Will BARC’s new policy for news ratings clear the mess?

21 Mar,2022



By Indrani Sen


Indrani SenThe announcement was long overdue. Finally on last Thursday, the advertising and media industry was glued to the release of TV news channels’ ratings which was released by Broadcast Audience Research Council (BARC) after 17 months starting with Week 10, 2022.


BARC announced that an Augmented Data Reporting Standards for news and special Interest genres has been developed and tested over some weeks before releasing the ratings to the industry. The revised approved standards prescribes that the audience estimates for these genres will be released every week based on a rolling average of ratings of 4-weeks to meet with the industry’s needs. BARC briefed their shareholders in details about the new method through webinar and Q&A sessions.


The release of the ratings for week 10, 2022 was followed by the release of the past data for the previous 13 weeks from Week 49, 2021 to Week 9, 2022 though the ratings were not available from week 40, 2020 to week 9, 2021. It is to be noted that the channels within the news and special interest genre subscribing for BARC ratings were given an option to opt out form getting the details of the past data and consequently they have been clubbed together as “other channels” in the reports of the past 13 weeks.


The renewal of reporting of the ratings of the news channels has come at a time when most of the annual deals for TV channels across different genres are planned and negotiated. Lately the free to air news channels have been up in arms against BARC accusing them of delaying tactics by not releasing the ratings of the news channels before the crucial period when decisions about annual distribution of TV ad revenues are made. BARC defended themselves with the argument that data processing as per the new methods and testing of the data had to be given adequate time.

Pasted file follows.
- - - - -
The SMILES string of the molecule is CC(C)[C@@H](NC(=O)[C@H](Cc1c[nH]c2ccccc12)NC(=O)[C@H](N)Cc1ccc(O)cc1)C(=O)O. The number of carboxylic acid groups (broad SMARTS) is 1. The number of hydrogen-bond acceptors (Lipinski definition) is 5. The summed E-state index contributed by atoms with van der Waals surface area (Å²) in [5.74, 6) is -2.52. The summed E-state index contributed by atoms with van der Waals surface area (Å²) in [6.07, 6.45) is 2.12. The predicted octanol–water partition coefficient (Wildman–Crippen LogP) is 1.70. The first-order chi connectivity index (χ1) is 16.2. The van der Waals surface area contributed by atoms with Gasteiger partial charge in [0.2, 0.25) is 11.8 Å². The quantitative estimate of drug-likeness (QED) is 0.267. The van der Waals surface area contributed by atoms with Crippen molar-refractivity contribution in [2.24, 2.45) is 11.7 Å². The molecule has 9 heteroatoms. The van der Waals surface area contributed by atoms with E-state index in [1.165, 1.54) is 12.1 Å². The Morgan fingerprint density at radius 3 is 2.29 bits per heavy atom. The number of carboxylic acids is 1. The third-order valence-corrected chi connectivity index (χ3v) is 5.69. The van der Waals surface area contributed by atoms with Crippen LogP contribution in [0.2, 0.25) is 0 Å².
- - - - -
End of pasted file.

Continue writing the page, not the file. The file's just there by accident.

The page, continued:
The document on ‘Policy for Augmented Data Reporting Standards for News & Special Interest Genres’ is available on the website of BARC India and clarifies the definitions of

1. Genre-Language Classification of Channels and

2. Definition of News and Special Interest Genres


It also details out Augmented Data Reporting Standards which has been developed “In order to preserve data security and integrity and keep the cadence of advertisement planning consistent for all channels” (Source: https://www.barcindia.co.in/policy-updates/barc-india-policy-for-augmented-data-reporting-standards.pdf)


Every week, BARC will release two databases of which the currency data will be a “4-week rolling average channel level audience estimates for the News and Special Interest genres and regular daily unrolled audience estimates for all other genres/channels.” This currency data will be available to all subscribers in the YUMI software and will be used for all transactions including rate negotiations. The second database will be weekly unrolled data and will be released only to broadcasters having one or more channels in the news and special interest category through a separate YUMI database and license. The broadcasters will only get to see the unrolled data for their own channels and not for their competitive channels. This unrolled data cannot be used for transactional purpose, but only for analysis of performance of own channels and future planning for the same. Many features of the currency data will not be available for the unrolled data. Respondent Level Data (RLD) audience estimate will be available for the news channels only on a rolling average of 4 weeks basis and under currency data and will not be given under unrolled data.


The new policy has provision for Customized Event Reports (CER) with well defined target groups for different genres. It also provides Currency Data Usage Guidelines to the news and special interest genres. Finally, it has provisions for News Query Resolution for Current & Past Data with rules and regulations applicable for the same.


On the whole, it seems that BARC India has come up with a technology driven solution for taking care of the issues of high variance and bounce found earlier in the audience estimates of News and Special Interest genre channels. The problem was largely related to low sample size tuned to these channels and their specific target audiences. Let us hope that this new policy would satisfy the channels in the News and Special Interest genre and will end their grievances against BARC India.



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